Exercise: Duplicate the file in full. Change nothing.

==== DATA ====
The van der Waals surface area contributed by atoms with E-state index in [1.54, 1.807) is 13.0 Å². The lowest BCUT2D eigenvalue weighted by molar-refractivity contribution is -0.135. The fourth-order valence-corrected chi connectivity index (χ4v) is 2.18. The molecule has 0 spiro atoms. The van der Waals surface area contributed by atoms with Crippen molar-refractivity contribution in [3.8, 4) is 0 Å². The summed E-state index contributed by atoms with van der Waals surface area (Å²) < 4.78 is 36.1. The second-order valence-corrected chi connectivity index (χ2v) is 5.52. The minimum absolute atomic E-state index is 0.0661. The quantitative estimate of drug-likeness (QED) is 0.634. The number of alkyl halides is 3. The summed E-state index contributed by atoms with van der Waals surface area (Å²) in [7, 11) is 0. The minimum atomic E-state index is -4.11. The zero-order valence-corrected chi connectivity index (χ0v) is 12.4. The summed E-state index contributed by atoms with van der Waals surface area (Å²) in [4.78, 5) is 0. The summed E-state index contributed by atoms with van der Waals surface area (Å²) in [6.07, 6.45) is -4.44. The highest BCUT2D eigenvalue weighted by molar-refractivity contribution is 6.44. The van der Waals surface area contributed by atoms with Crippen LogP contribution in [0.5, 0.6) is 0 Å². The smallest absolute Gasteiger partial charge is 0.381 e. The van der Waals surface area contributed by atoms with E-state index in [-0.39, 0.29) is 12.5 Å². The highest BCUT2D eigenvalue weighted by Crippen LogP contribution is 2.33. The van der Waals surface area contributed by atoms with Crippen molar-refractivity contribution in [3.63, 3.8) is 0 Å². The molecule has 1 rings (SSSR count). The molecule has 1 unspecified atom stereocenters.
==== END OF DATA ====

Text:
The van der Waals surface area contributed by atoms with E-state index in [1.54, 1.807) is 13.0 Å². The lowest BCUT2D eigenvalue weighted by molar-refractivity contribution is -0.135. The fourth-order valence-corrected chi connectivity index (χ4v) is 2.18. The molecule has 0 spiro atoms. The van der Waals surface area contributed by atoms with Crippen molar-refractivity contribution in [3.8, 4) is 0 Å². The summed E-state index contributed by atoms with van der Waals surface area (Å²) < 4.78 is 36.1. The second-order valence-corrected chi connectivity index (χ2v) is 5.52. The minimum absolute atomic E-state index is 0.0661. The quantitative estimate of drug-likeness (QED) is 0.634. The number of alkyl halides is 3. The summed E-state index contributed by atoms with van der Waals surface area (Å²) in [7, 11) is 0. The minimum atomic E-state index is -4.11. The zero-order valence-corrected chi connectivity index (χ0v) is 12.4. The summed E-state index contributed by atoms with van der Waals surface area (Å²) in [4.78, 5) is 0. The summed E-state index contributed by atoms with van der Waals surface area (Å²) in [6.07, 6.45) is -4.44. The highest BCUT2D eigenvalue weighted by molar-refractivity contribution is 6.44. The van der Waals surface area contributed by atoms with Crippen LogP contribution in [0.5, 0.6) is 0 Å². The smallest absolute Gasteiger partial charge is 0.381 e. The van der Waals surface area contributed by atoms with E-state index in [-0.39, 0.29) is 12.5 Å². The highest BCUT2D eigenvalue weighted by Crippen LogP contribution is 2.33. The van der Waals surface area contributed by atoms with Crippen molar-refractivity contribution in [3.63, 3.8) is 0 Å². The molecule has 1 rings (SSSR count). The molecule has 1 unspecified atom stereocenters.